Because it's Monday: Let's Contemplate the Tiny Alternator on Jay Leno's Daimler SP250

The best way to get Jay Leno to show up at your car show is to hold the event close enough to his Burbank, California shop that the car needn’t come up to heat to get there. That wasn’t quite the case with the recent Queen’s English car show where Jay brought his Daimler SP250 (nee, Dart) to show off, but that was okay since the car appears to be sorted out now.
If you’re familiar with the Jay’s restoration blog then you’ll know that wasn’t initially the case, and the former TV host made the point of demonstrating what it took to get the car right when he debuted the finished product on Jay Leno’s Garage. Those shows where a car is restored in like two days, he said, were a bunch of bunk. Prior to coming into Jay’s possession, this 1962 Daimler SP250 spent its life out of doors, and the last ten of those sitting fallow in a yard. It’s now—at least after a couple of false starts and a number of years—a beautifully-running and appearing machine.
Jay doesn’t call the car a “resto-mod” but it does have a lot of updating below its fiberglass body. That includes upgraded brakes, a Tremec five-speed in place of the original Moss box, and a couple of interesting updates to the engine compartment. The SP250 is powered by a tiny hemi-headed 2.5-litre V8 and that was traditionally fed through a pair of SU HS6 side-draught carbs topped with pancake wire air cleaners. Jay has chosen a single 2BBL down-draught with electric choke. With its tiny rectangular air cleaner that looks odd enough, but add to that the seemingly half-scale Japanese alternator where originally a twice as deep generator would sit and you’ve got an SP250 that looks like it’s out of Gulliver’s Travels.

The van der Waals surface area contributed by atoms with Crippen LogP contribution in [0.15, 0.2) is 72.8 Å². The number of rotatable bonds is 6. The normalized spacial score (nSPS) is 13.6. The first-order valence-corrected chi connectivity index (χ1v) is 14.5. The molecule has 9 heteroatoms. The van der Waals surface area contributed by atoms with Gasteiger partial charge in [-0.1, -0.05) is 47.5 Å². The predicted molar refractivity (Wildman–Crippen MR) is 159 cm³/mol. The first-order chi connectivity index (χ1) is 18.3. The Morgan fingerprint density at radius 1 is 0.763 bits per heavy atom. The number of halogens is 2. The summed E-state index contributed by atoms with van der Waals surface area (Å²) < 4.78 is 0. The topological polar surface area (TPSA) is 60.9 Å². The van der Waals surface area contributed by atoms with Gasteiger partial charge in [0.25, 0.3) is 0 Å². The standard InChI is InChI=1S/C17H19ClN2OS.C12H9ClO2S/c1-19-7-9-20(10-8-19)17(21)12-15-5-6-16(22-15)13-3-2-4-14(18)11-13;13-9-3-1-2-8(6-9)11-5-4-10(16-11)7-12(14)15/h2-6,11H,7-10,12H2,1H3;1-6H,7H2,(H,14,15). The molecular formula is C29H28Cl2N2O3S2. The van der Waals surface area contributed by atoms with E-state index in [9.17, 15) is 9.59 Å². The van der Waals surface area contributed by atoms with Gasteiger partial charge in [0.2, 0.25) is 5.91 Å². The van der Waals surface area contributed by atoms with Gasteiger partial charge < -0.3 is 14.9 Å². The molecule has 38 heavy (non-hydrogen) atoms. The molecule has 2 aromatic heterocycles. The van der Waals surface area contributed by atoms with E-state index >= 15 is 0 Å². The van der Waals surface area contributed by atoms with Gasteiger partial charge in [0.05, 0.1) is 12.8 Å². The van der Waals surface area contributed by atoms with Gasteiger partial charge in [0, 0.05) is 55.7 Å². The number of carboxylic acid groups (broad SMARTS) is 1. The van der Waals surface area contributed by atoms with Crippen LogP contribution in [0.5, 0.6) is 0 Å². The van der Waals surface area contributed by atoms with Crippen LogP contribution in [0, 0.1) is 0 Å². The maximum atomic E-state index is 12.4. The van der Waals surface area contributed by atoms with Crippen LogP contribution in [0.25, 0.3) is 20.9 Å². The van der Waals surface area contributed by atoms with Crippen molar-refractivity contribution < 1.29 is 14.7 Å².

Since it’s Monday and we need something to take our minds off the work week ahead, let’s consider whether these updates are likely worth their comical appearance.
Image: ©2017 Hooniverse/Robert Emslie, All Rights Reserved

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10 responses to “Because it's Monday: Let's Contemplate the Tiny Alternator on Jay Leno's Daimler SP250”

  1. Hubba Avatar

    For parts like alternators, transmissions, and air conditioning, usually the only reason to keep the old stuff is aesthetics/authenticity. The original parts usually aren’t a carefully crafted solution; they’re bits off the shelf that fit and work.

  2. Fred Talmadge Avatar
    Fred Talmadge

    Everyone replaces the generator with a alternator, except me because I like my lights to dim at idle. Carb changes I don’t know. There are lot of bad Weber conversions on junk British cars. People don’t spend the time or money to do the SU correctly, instead just blame the carbs.

  3. Peter Tanshanomi Avatar

    As Bob Lawrence used to say, “If you’re gonna run ’em, you gotta make ’em run.”

  4. oldcarjunkie Avatar

    Like a first generation RX-7 – it would be super easy to change that alternator.

  5. fede Avatar

    In my case we decided to keep the generator (6v, 1946 DeSoto) just because it was way cheaper and simpler to repair it (it was kind of working, but just to be sure) than to change to alternator, 12v, change the lights, etc.
    But if it ever goes bad for good, than 12v alternator it is

    1. cap'n fast Avatar
      cap’n fast

      it is possible to put a 6Vdc solid state regulator into the 12 volt alternator. saw that trick on a nash ambassador super in western Oklahoma some time ago. did not dim the 6V headlights at idle. neat trick.

  6. outback_ute Avatar

    I wonder whether they gave any thought to relocating the alternator lower down to hide it a bit?
    On the carb side of things, it is a bit of a shame in a way because the original setup was reasonably unique. I probably prefer Strombergs to SUs, otherwise to make things a lot harder but better overall what about EFI? You can get injector throttle bodies that look like Weber carbs for example that would look pretty good.

  7. Peter Tanshanomi Avatar

    By the way, that SP250 sounds glorious.

    1. Jeff M Avatar
      Jeff M

      ALL SP250’s. One of the most wonderful engine notes aboot.

      1. Rover 1 Avatar
        Rover 1

        Daimler did make a 4.5 litre version of that engine. But that might have brought the car’s performance too close to the XKE/E Type after the Jaguar takeover. So it never happened.
        Some discussion here: